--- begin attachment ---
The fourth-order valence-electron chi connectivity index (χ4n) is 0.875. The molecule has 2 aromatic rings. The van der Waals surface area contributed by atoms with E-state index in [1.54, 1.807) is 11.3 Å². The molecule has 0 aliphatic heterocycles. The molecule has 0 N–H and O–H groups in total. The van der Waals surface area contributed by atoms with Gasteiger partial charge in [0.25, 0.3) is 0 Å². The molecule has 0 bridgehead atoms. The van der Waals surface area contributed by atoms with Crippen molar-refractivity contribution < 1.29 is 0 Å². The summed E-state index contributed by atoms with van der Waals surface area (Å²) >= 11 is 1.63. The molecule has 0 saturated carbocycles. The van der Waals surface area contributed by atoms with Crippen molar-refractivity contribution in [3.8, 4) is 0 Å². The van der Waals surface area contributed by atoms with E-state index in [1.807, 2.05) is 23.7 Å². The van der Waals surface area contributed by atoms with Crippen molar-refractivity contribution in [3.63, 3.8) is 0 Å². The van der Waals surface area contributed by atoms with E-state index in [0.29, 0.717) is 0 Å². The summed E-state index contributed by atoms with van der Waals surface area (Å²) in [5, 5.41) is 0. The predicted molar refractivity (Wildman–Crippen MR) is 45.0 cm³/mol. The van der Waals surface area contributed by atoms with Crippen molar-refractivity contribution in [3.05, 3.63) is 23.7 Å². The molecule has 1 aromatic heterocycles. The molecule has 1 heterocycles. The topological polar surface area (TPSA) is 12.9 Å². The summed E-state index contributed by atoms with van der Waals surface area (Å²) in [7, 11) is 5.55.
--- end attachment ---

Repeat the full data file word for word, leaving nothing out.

The fourth-order valence-electron chi connectivity index (χ4n) is 0.875. The molecule has 2 aromatic rings. The van der Waals surface area contributed by atoms with E-state index in [1.54, 1.807) is 11.3 Å². The molecule has 0 aliphatic heterocycles. The molecule has 0 N–H and O–H groups in total. The van der Waals surface area contributed by atoms with Gasteiger partial charge in [0.25, 0.3) is 0 Å². The molecule has 0 bridgehead atoms. The van der Waals surface area contributed by atoms with Crippen molar-refractivity contribution < 1.29 is 0 Å². The summed E-state index contributed by atoms with van der Waals surface area (Å²) >= 11 is 1.63. The molecule has 0 saturated carbocycles. The van der Waals surface area contributed by atoms with Crippen molar-refractivity contribution in [3.8, 4) is 0 Å². The van der Waals surface area contributed by atoms with E-state index in [1.807, 2.05) is 23.7 Å². The van der Waals surface area contributed by atoms with Crippen molar-refractivity contribution in [3.63, 3.8) is 0 Å². The van der Waals surface area contributed by atoms with E-state index in [0.29, 0.717) is 0 Å². The summed E-state index contributed by atoms with van der Waals surface area (Å²) in [5, 5.41) is 0. The predicted molar refractivity (Wildman–Crippen MR) is 45.0 cm³/mol. The van der Waals surface area contributed by atoms with Crippen molar-refractivity contribution in [3.05, 3.63) is 23.7 Å². The molecule has 1 aromatic heterocycles. The molecule has 1 heterocycles. The topological polar surface area (TPSA) is 12.9 Å². The summed E-state index contributed by atoms with van der Waals surface area (Å²) in [7, 11) is 5.55.